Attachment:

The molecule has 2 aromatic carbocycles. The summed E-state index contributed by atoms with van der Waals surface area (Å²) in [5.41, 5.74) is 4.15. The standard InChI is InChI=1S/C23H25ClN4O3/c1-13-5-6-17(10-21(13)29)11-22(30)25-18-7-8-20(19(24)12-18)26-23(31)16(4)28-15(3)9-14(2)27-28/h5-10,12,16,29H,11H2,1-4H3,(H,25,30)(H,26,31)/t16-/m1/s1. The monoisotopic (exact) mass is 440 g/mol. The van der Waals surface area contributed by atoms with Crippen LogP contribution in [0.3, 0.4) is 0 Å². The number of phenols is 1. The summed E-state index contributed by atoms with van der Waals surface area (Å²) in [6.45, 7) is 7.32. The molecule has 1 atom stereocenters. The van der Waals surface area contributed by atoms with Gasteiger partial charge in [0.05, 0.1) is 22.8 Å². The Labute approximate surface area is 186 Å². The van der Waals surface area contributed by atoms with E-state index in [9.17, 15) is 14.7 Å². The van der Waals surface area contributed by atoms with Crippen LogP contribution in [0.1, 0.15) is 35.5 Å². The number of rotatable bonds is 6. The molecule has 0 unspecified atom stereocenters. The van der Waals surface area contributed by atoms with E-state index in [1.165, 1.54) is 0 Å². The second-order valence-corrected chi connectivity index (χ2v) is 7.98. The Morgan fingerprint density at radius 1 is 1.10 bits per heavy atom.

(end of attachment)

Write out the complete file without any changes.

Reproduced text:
The molecule has 2 aromatic carbocycles. The summed E-state index contributed by atoms with van der Waals surface area (Å²) in [5.41, 5.74) is 4.15. The standard InChI is InChI=1S/C23H25ClN4O3/c1-13-5-6-17(10-21(13)29)11-22(30)25-18-7-8-20(19(24)12-18)26-23(31)16(4)28-15(3)9-14(2)27-28/h5-10,12,16,29H,11H2,1-4H3,(H,25,30)(H,26,31)/t16-/m1/s1. The monoisotopic (exact) mass is 440 g/mol. The van der Waals surface area contributed by atoms with Crippen LogP contribution in [0.3, 0.4) is 0 Å². The number of phenols is 1. The summed E-state index contributed by atoms with van der Waals surface area (Å²) in [6.45, 7) is 7.32. The molecule has 1 atom stereocenters. The van der Waals surface area contributed by atoms with Gasteiger partial charge in [0.05, 0.1) is 22.8 Å². The Labute approximate surface area is 186 Å². The van der Waals surface area contributed by atoms with E-state index in [9.17, 15) is 14.7 Å². The van der Waals surface area contributed by atoms with Crippen LogP contribution in [0.1, 0.15) is 35.5 Å². The number of rotatable bonds is 6. The molecule has 0 unspecified atom stereocenters. The van der Waals surface area contributed by atoms with E-state index in [1.165, 1.54) is 0 Å². The second-order valence-corrected chi connectivity index (χ2v) is 7.98. The Morgan fingerprint density at radius 1 is 1.10 bits per heavy atom.